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Body Art Group Project

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Katie Hildreth

on 13 November 2012

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Transcript of Body Art Group Project

by Savita. Melissa, Katie and Kaitlin BODY ART Why are people getting Tattooed?
General Motivations: a) symbol for past event, friend, or love b) group membership c) mark of individuality
New Motivations: a) "human canvas" b) rise in popularity due to science, body image, and pop culture. Tattoos are being mainstream.

Studies show that tattoos specifically in adolescence correlate with risk taking: increase in drug and alcohol, sexual activity, suicide and illegal activity. Demographics
Tattoo Parlors/ Tattoo Studios with Tattoo Artists create a glamorous feel to the idea of getting body art. A tattoo is now seen as a fashion statement, nothing more than a piece of jewelery. Media and Tattoo Image Change Any Stigma surrounding the ancient body art has faded various groups of people are getting "tatted" up, so many more people than the traditional biker or gang member. Pew Research Study states: more than 1/3 people between 18 and 25 have a tattoo. Tattoo designs are becoming less meaningful and more fashionable. People are getting the same symbols as celebrities or certain tribal markings with unknown meanings. Less focus has been put on the meaning and more on the "coolness" factor that the tat brings Health Implications No federal or state law that specifically addresses tattoos for health care professionals
Tattoo regulation is determined
by the healthcare setting (Durning, 2012).
Online poll on the
American Nurses Association
official website ("The Display of Tattoos," 2011). Professional Constraints
in Health Care Settings In 2012, there was an outbreak of nontuberculous mycobacteria infections traced back to contaminated tattoo ink (LeBlanc, 2012).
Occurred in multiple states and from in ink from multiple companies
Needed prolonged treatment in many cases
Some infections were antibiotic resistant
Most common complication of tattoos is cellulitis, an inflammation of subcutaneous connective tissue. Rarely, vasculitis can occur, which is a swelling of the blood vessels. The picture is of hypersensitivity vasculitis caused by a tattoo in an otherwise healthy young man (Hessert, 2011) .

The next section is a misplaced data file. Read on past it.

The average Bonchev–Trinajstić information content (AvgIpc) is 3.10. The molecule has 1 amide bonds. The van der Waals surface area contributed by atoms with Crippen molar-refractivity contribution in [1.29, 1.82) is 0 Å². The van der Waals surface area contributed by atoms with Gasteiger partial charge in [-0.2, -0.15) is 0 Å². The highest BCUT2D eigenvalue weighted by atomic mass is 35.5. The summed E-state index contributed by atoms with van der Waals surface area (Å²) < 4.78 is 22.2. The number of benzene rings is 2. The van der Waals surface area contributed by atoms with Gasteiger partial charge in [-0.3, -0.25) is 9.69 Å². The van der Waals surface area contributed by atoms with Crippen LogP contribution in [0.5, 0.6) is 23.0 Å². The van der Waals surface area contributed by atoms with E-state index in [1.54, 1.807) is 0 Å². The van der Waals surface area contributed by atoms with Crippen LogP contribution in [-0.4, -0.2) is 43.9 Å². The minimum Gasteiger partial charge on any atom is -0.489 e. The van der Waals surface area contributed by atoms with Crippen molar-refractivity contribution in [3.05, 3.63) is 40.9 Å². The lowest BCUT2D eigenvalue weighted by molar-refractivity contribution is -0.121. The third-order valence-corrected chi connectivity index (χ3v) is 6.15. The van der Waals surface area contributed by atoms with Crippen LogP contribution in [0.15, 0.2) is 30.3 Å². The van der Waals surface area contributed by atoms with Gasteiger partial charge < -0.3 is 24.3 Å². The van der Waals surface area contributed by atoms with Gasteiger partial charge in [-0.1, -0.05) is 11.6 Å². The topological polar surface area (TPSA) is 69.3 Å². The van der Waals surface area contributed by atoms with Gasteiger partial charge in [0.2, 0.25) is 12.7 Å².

FDA lists the following as additional risks (“Think,” 2009):
Infections, like hepatitis and HIV, through dirt needles
Allergies to the ink used
Rarely, burning occurs in the tattoo during an MRI.
Scarring can occur both when getting or trying to remove a tattoo
Granulomas: small bumps that form around things that the body perceives as foreign (in this case the tattoo pigment)
Risks of body piercing include: “infection, pain, bleeding, hematoma formation, cyst formation, allergic reaction, hypertrophic scarring, and keloid formation.”
Interestingly, college students actually overestimated the prevalence of these risks in a 2007 study (Schorzman, 2007). Ta tatau: “appropriate, balanced, and fitting," (Kaatz, Elsner, & Bauer, 2008, p. 35)
Tattooing is “the insertion into the skin of any coloring materials designed to leave a semipermanent or permanent mark” (Chalmers, 2009, p. 102).

Cultural motivations:
A symbol of an important past event, love, or friendship
Group membership
Drive for survival, Impact of war
A marker of individuality
Newer generations: body art is sexy & beautiful, a form of celebration, display of fitness
Larger population densities
New advancements in healthcare

Body modifications are common in many cultures
African culture has lip, neck, and ear stretching and piercing (act of beauty)
In New Guinea, the Roro people are extensively tattooed- a lack = “raw” (Elbin, 1979)

Men and women with more body modifications reported more frequent alcohol intoxication, more traffic tickets, and more marijuana use then their “unadorned” counterparts
Earlobe piercing is common among women in Western society
College students reported body piercing as less socially acceptable and attractive on themselves than on others (Schorzman, 2007).
Previous assumptions: workplace would never allow tattoos
Now those making the hiring decisions are younger and have adopted new traditions about workplace appearance
Bankers, lawyers, accountants, clergy vs. advertizing, marketing, sales, technology
Gender bias
Lower perception of professionalism of female providers with tattoos compared to male providers Cultural & Ethnic Implications Developmental Pros & Cons Ethical Implications References Brigham and Women’s Hospital- no "prominent uncovered tattoos" ("Brigham and Women's Hospital").
Vanderbilt University Medical Center prohibits
“Visible or gross tattooing on face, neck, arms or hands; tattoos 1 inch in size - graphic/disturbing, e.g., displaying violence, drugs, sex, alcohol, tobacco products.” ("Vanderbilt University Medical Center").
Providence St. Vincent’s Hospital in Oregon allows tattoos (Kaufman, 2011).